The Greens have promised the moon and the costings of the major parties don’t add up, but construction projects stand to benefit the most according to research conducted into Queensland election campaign promises by the QUT Business School.
Dr Annette Quayle and colleagues Yi Wang and Sam Ong from QUT’s Centre for Behavioural Economics, Society and Technology (BEST) have created an Election Spending Tracker Database which has tracked every policy spending announcement throughout the campaign of each major party: Labor, LNP, Greens, Katter Party, United Australia Party and One Nation.
She says the research highlights a lack of transparency from both Labor and the LNP, with both parties vastly understating what their promises will cost.
“Our QUT-BEST Centre policy spending tracker adds each party’s total spending announcements and allows us to compare commitments across each portfolio,” Dr Quayle said.
“Covid-19 has made us almost immune to the eye watering amounts of government spending that are being announced in the public sphere.
“When political spending announcements start to resemble mobile phone numbers, it is tempting to switch off and assume it's all par for the course of election campaigns. But never have state political parties promised to spend so much with such reckless abandon.
“What we found was total spending announcements over the next four years for each party was as follows: The Greens $81Billion; Labor $14B; LNP $10B; and the Katter Party $2B. The United Australia Party and One Nation do not provide any costs with their policy announcements.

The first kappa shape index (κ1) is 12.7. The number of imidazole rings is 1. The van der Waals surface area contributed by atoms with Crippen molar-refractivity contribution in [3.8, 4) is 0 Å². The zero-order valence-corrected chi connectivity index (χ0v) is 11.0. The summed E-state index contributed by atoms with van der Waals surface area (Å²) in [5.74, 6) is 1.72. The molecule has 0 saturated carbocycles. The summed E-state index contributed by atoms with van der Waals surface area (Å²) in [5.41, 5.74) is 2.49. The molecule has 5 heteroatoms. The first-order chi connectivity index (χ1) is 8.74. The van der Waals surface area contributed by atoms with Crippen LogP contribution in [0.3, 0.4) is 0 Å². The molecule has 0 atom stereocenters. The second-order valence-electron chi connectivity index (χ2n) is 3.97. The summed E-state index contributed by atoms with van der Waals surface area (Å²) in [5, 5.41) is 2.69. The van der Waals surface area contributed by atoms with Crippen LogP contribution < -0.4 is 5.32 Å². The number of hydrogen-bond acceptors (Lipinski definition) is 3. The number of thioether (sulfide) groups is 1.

“Whichever party wins tomorrow (31 October), it would seem construction workers are really the big winners from this election.
“The Greens promise to spend $33B on building public housing while Labor and the LNP's largest spending commitments go towards roads (Labor $7B and LNP $6.2B). And although Labor has announced $1.2B in education spending, $1B of this will go towards building more schools and infrastructure.”
Dr Quayle said they tracked the media announcements of Premier Annastacia Palaszczuk and Opposition Leader Deb Frecklington across the campaign along with the websites of all major/minor parties, creating a database of every election promise.
“Labor and the LNP have released their total election costings and how they are funded, but these costings have not been made publicly available and the details only provided to journalists,” she said.
“This means we cannot explain how Labour has can state that its campaign commitments come to just $4.3B, when we can show they have in fact announced $14.5B over the course of the campaign.
“We also see that the LNP has announced $5B in fully funded, fully costed promises yet our announcement tracker has shown they have announced polices costing $10.5billion. This just does not add up.
“The Greens have been the most transparent about providing details to voters on their website. That said, the $81billion of Greens election announcements are not actually ‘fully funded’ as they claim.
“They tell us they expect to raise $67 billion over the next four years through additional mining royalties, bank levy’s and taxes on developers, which still leaves a $13.9billion shortfall. To put that shortfall into perspective – that’s pretty much equal to all the Labor party’s election announcements.”
For more information, visit the QUT-BEST Centre Election Spending Tracker Database
Amanda Weaver, QUT Media, 07 3138 3151, firstname.lastname@example.org
After hours: Rose Trapnell, 0407 585 901, email@example.com
QUT Business School
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